In this respect, “Subsapce Rhapsody” is frustratingly tame—mostly treading familiar territory of the character-specific stories we’ve been spinning our wheels in for the entirety of season two. Spock wants Chapel; Chapel wants to pursue medicine on Vulcan. Pike has a rocky, dishonest relationship with his long-distance paramour Captain Batel. La’an is still pining over the memory of alternate timeline Kirk, Una is still learning to let her all-business walls down. We’re dangerously close to these stories feeling stale, but “Subspace Rhapsody” finds a way to inject them with some much-needed vivacity by following a classical musical theatre adage: “When you’re too emotional to talk, you sing.”

And there certainly are plenty of emotional, heartfelt ballads that feel ripped straight out of a Rodgers and Hammerstein songbook: “Subspace Rhapsody” features 10 original songs from Kay Hanley and Tom Polce, as well as an a cappella-infused variation on the Strange New Worlds title theme. Without question, the strongest element of “Subspace Rhapsody” is the songwriting—Polce and Hanley have found the perfect happy medium between classic Broadway sensibilities and Star Trek techno-jargon, with a healthy dose of that signature Strange New Worlds corniness thrown in for good measure.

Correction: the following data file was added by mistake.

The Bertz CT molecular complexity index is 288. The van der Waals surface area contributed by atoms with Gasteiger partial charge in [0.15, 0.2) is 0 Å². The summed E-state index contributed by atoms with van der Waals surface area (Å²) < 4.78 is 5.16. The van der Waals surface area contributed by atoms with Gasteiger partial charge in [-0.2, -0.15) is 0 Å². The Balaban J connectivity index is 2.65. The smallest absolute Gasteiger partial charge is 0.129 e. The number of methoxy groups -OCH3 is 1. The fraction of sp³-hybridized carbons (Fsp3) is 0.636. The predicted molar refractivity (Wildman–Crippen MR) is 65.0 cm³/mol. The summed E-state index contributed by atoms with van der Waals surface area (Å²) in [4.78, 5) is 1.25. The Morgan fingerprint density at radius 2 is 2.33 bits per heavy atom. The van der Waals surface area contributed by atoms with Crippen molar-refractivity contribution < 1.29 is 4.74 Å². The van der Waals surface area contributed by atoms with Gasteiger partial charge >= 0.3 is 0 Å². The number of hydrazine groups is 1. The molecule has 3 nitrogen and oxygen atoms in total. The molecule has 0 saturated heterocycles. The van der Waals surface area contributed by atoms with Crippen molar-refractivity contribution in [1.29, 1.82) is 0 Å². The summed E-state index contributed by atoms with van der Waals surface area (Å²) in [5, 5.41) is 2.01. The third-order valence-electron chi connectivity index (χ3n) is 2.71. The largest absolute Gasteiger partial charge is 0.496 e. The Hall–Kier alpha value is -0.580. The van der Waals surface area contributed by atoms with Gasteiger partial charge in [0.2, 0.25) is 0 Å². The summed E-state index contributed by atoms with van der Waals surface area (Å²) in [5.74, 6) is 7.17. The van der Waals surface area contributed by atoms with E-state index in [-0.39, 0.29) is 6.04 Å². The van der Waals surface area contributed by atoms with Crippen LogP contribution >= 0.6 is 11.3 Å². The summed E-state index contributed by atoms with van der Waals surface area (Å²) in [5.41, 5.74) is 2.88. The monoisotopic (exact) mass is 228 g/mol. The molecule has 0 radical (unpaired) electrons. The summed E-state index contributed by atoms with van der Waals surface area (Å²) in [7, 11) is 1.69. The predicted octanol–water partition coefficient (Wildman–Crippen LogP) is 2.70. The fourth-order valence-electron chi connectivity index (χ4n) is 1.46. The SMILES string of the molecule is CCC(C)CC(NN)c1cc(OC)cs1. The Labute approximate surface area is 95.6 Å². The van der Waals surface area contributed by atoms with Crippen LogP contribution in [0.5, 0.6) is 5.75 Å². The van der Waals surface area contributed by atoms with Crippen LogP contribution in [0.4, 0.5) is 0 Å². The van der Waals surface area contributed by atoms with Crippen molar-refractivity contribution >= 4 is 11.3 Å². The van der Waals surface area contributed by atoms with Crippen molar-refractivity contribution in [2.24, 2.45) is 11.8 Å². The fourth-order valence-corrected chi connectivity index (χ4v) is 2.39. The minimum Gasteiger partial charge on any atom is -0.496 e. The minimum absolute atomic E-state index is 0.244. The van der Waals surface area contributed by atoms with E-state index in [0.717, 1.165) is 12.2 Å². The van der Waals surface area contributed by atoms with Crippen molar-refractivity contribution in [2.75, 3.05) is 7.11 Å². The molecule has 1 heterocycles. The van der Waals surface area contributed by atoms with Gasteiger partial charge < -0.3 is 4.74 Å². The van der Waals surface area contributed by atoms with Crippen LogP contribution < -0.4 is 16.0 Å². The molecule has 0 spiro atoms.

Thankfully, there are no ear-bleed-inducing numbers here. Though some voices are certainly stronger than others, Strange New Worlds’ main cast does a formidable job of holding their vocal own. Still, it’s Celia Rose Gooding and Christina Chong who end up this week’s MVPS: both women have musical experience outside of the series, and it pays off in a big way here. Though the narrative machinations behind La’An’s ballad “How Would That Feel” are a little reductive (more hand-wringing over Kirk), it’s a very moving number about the all-too-familiar struggle of wanting to open up but being terrified of letting others in. We don’t necessarily leave the episode feeling that La’an has found a new approach to communicating, but it’s a hard-earned moment for the character that’s complimented beautifully by Chong’s formidable vocals.